Penn Central G31 Gondola Modelling Information

By Mike Shylanski

In trying to make an accurate model of a PRR or PC class G31 gondola, I used a ConCor (formerly Revell) model as a starting point. I understood from Railmodel Journal articles that the Revel model was 2 scale feet too low and needs modification. The easiest thing to do is cut 6 scale inches (about 2 millimeters of plastic) off the bottom and shave off the rivets to make a welded gon. My examination of the ConCor model and a reprint of a Car Cyclopedia book convinced me that the ConCor model was an attempt to model a drop-end G31 gondola. Based on photos and PRR blueprints recreated in the Middle Divsion's Pennsylvania Railroad Compendium plus the Railmodel Journal article I have learned the following about PRR G31 gondolas. G31A--drop ends, welded; G31B--drop ends, welded; G31C drop ends, riveted; G31D--fixed ends, welded; G31E--drop ends, still don't know whether welded or rivetted; G31K--end type unknown, welded. I do not know whether there ever were G31F, G, H and I, gondolas, but the RMJ article claims there were G31K's. What this all comes down to is if someone wants to use the ConCor gon to make a fairly accurate PRR gon, he needs to saw off two scale feet from the bottom of the sides of the car, shave off all the rivets, and letter it as a G31A or G31B gondola. Without altering the car's ends or adding rivets--something I can't even imagine doing--you can't make a decent G31D or E. I am not sure about the supposed G31K. ConCor sells a "Conrail Quality" version of this gon, but I checked the current ORER and the number, while plausible, does not match a real car. Also, the ConCor CQ gon has a built date in the 1990's.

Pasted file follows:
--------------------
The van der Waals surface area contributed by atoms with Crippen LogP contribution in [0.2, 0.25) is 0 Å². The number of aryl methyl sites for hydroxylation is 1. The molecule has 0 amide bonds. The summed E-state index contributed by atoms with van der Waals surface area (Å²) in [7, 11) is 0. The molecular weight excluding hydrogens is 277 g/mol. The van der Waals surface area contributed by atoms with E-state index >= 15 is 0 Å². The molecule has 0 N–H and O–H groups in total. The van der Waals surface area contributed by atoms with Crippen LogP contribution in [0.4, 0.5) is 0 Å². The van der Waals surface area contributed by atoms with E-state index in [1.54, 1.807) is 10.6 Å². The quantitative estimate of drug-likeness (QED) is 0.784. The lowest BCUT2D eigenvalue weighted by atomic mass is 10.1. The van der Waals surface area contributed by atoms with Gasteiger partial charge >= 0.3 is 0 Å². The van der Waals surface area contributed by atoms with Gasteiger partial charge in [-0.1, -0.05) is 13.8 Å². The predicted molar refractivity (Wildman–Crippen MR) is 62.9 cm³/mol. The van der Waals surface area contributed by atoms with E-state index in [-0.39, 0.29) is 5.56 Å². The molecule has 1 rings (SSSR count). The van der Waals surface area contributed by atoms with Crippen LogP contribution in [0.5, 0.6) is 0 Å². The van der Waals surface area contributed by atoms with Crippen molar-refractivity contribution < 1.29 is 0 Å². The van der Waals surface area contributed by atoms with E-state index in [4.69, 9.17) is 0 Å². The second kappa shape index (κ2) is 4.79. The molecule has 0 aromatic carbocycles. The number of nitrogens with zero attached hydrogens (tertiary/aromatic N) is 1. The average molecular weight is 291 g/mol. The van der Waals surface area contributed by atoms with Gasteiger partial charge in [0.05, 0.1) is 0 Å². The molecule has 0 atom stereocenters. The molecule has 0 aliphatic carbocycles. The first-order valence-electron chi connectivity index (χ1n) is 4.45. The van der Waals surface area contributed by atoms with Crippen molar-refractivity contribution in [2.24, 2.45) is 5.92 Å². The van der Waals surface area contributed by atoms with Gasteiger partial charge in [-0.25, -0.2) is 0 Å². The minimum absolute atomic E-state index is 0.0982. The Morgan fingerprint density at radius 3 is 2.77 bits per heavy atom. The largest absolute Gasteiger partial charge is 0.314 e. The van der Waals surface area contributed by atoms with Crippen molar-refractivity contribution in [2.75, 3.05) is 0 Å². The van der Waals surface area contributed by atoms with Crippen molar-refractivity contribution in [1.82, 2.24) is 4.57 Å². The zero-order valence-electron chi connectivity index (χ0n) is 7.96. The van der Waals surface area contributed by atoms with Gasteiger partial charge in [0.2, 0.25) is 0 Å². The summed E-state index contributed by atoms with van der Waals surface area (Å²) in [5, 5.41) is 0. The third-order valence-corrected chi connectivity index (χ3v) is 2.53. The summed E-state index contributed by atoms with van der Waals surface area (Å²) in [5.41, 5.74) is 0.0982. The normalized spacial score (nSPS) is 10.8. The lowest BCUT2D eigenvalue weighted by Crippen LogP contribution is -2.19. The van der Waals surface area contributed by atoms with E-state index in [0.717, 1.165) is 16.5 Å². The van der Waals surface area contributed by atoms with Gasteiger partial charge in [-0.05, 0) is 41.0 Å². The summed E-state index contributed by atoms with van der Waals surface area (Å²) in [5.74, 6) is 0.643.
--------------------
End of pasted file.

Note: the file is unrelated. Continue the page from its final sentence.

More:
No matter which car you model, you will need to discard the ConCor underframe and use a new one. Railmodel Journal suggested using a modified Athearn 50' boxcar underframe. I bought a Life Like Proto 2000 52' gon and used that kit's center sill and brake gear for the conversion. I took the Proto 2000 gon floor and glued it to the bottom of the Con-Cor/Revell car's floor. Otherwise the underframe would not be in the right place. You could also substitute a sheet of styrene that was fairly thick. This may sound like a lot of work, but it's not too bad. While I'm not sure how authentic that brake gear is for a Pennsy gon, it does make for a nice-looking model.

One of the key sources for my research was the Morning Sun Books' PRR Color Guides to Freight and Passenger Equipment, which has photographs of several G31 gons, at least one of which was taken after the PC merger.

Here for the modeller is the breakdown on numbering for at least some of the G31's as of 1953. This is taken from the NMRA republication of the 1953 Official Railway Equipment Register: The PRR sure had a lot of gons!

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